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Van Boening double dips Josh Roberts to win 2nd Annual Tornado Open

Shane Van Boening and Vivian Villarreal

If someone asked you to come up with 20 male competitors that you'd like to see at a pool tournament, you'd be hard-pressed to come up with a list better than the one that comprised the field of players at the Men's Open 10-Ball event of the 2nd Annual Tornado Open (a similar list of female players is, literally, a separate story). Fifteen of the top 25 players on the BCA's Player Ranking list were on hand, as were a host of other notables, like Tommy Kennedy, Skyler Woodward, Justin Bergman, Dennis Hatch, Robb Saez, Brandon Shuff, Mike Davis and Vilmos Foldes, to name just a few.
The $85,000-added Tornado Open, hosted by the Seminole Hard Rock Hotel and Casino, in Hollywood, FL from Sept. 28 to Oct. 2, featured nine separate tournaments, three with $25,000-added and a total $100,000 purse. The marquee tournaments were the Men's and Women's 10-Ball Open, and the Scotch Doubles Tournament, featuring a host of dream pairs like the tournament's namesake, Vivian Villarreal and Dennis Orcollo, Shane Van Boening and Brittany Bryant, Mika Immonen and Helena Thornfeldt, Ewa Mataya Laurance and Ernesto Dominguez, Kelly Fisher and Darren Appleton, Karen Corr and Corey Deuel, and Allison Fisher and John Morra. (another literal separate story). 
In the end, the 78-entrant Men's Open 10-Ball event came down to three matches between Shane Van Boening and (something of a surprise, although not a big one) Josh Roberts, whose last (reported) major win came against Pagulayan in the finals of The Cheesehead Classic in Wisconsin last October. Roberts took the first of those three in the hot seat match, but Van Boening came back from the semifinals against Warren Kiamco and defeated Roberts twice in the double elimination final to claim the title.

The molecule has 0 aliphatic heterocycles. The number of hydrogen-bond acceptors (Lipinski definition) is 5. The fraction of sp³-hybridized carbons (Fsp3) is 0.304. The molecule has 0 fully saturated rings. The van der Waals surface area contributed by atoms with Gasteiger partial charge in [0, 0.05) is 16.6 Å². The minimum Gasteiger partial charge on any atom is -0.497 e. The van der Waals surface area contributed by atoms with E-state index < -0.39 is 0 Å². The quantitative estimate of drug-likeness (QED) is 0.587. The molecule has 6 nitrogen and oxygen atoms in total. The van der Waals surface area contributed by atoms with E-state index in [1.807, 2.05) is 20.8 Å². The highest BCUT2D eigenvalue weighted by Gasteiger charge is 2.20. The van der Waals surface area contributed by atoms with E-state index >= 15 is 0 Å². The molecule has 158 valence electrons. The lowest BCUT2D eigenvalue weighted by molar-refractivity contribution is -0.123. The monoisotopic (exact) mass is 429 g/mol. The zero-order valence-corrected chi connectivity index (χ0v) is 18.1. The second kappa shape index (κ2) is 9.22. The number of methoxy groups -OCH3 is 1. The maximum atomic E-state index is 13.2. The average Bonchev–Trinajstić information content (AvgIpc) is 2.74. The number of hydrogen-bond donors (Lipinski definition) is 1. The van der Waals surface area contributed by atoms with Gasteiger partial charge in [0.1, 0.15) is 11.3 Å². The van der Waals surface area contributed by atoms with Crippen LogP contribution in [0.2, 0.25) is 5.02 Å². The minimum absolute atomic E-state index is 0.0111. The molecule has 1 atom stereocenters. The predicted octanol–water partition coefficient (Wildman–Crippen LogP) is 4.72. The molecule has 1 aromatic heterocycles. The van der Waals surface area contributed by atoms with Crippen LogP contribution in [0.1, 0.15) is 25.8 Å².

As the field narrowed to 12, only five of the BCA's 25 top players remained – (in ranking order) Shane Van Boening (1), Dennis Orcollo (4), Warren Kiamco (6), Mike Dechaine (10) and Alex Pagulayan (17). Three of them (Van Boening, Orcollo and Pagulayan) were still on the winners' side of the 78-entrant bracket. 
After defeating Tommy Kennedy, Richard Pugliese, Justin Bergman, and Warren Kiamco, Van Boening squared off in a winners' side semifinal versus The Lion. Josh Roberts, who'd defeated Stony Stone, Drake Niepoetter, Manny Chau and Shaun Wilkie, faced Orcollo in the other one. 
Shane dominated 8-1 in his match against Pagulayan, as Roberts downed Orcollo 8-6. Roberts got into the hot seat with an 8-4 win over Van Boening, and waited on his return.